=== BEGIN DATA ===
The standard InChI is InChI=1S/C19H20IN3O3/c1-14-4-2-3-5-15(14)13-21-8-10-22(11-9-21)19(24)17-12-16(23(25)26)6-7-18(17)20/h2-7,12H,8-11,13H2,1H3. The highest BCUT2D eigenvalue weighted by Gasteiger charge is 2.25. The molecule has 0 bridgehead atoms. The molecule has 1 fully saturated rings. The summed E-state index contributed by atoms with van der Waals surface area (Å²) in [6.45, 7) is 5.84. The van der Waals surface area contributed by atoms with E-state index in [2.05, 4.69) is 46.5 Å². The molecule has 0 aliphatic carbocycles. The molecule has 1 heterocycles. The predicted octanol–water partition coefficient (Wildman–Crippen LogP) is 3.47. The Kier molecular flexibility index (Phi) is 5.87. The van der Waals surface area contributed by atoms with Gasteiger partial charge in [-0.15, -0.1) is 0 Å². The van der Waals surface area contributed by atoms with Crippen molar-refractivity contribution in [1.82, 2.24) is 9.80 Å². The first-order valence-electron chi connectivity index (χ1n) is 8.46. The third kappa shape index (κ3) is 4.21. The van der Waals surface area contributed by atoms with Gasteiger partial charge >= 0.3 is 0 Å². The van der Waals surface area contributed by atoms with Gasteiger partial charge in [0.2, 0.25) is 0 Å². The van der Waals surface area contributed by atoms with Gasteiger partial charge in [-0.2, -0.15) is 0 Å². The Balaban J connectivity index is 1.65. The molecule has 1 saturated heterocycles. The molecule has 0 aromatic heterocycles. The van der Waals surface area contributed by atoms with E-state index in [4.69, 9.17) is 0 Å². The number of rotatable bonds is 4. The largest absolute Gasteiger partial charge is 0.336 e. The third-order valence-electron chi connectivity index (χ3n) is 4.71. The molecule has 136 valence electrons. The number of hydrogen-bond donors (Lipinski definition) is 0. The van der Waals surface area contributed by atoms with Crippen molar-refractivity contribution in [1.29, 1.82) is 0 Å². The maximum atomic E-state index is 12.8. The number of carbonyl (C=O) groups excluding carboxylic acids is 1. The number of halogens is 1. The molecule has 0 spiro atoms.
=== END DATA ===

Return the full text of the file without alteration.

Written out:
The standard InChI is InChI=1S/C19H20IN3O3/c1-14-4-2-3-5-15(14)13-21-8-10-22(11-9-21)19(24)17-12-16(23(25)26)6-7-18(17)20/h2-7,12H,8-11,13H2,1H3. The highest BCUT2D eigenvalue weighted by Gasteiger charge is 2.25. The molecule has 0 bridgehead atoms. The molecule has 1 fully saturated rings. The summed E-state index contributed by atoms with van der Waals surface area (Å²) in [6.45, 7) is 5.84. The van der Waals surface area contributed by atoms with E-state index in [2.05, 4.69) is 46.5 Å². The molecule has 0 aliphatic carbocycles. The molecule has 1 heterocycles. The predicted octanol–water partition coefficient (Wildman–Crippen LogP) is 3.47. The Kier molecular flexibility index (Phi) is 5.87. The van der Waals surface area contributed by atoms with Gasteiger partial charge in [-0.15, -0.1) is 0 Å². The van der Waals surface area contributed by atoms with Crippen molar-refractivity contribution in [1.82, 2.24) is 9.80 Å². The first-order valence-electron chi connectivity index (χ1n) is 8.46. The third kappa shape index (κ3) is 4.21. The van der Waals surface area contributed by atoms with Gasteiger partial charge >= 0.3 is 0 Å². The van der Waals surface area contributed by atoms with Gasteiger partial charge in [0.2, 0.25) is 0 Å². The van der Waals surface area contributed by atoms with Gasteiger partial charge in [-0.2, -0.15) is 0 Å². The Balaban J connectivity index is 1.65. The molecule has 1 saturated heterocycles. The molecule has 0 aromatic heterocycles. The van der Waals surface area contributed by atoms with E-state index in [4.69, 9.17) is 0 Å². The number of rotatable bonds is 4. The largest absolute Gasteiger partial charge is 0.336 e. The third-order valence-electron chi connectivity index (χ3n) is 4.71. The molecule has 136 valence electrons. The number of hydrogen-bond donors (Lipinski definition) is 0. The van der Waals surface area contributed by atoms with Crippen molar-refractivity contribution in [1.29, 1.82) is 0 Å². The maximum atomic E-state index is 12.8. The number of carbonyl (C=O) groups excluding carboxylic acids is 1. The number of halogens is 1. The molecule has 0 spiro atoms.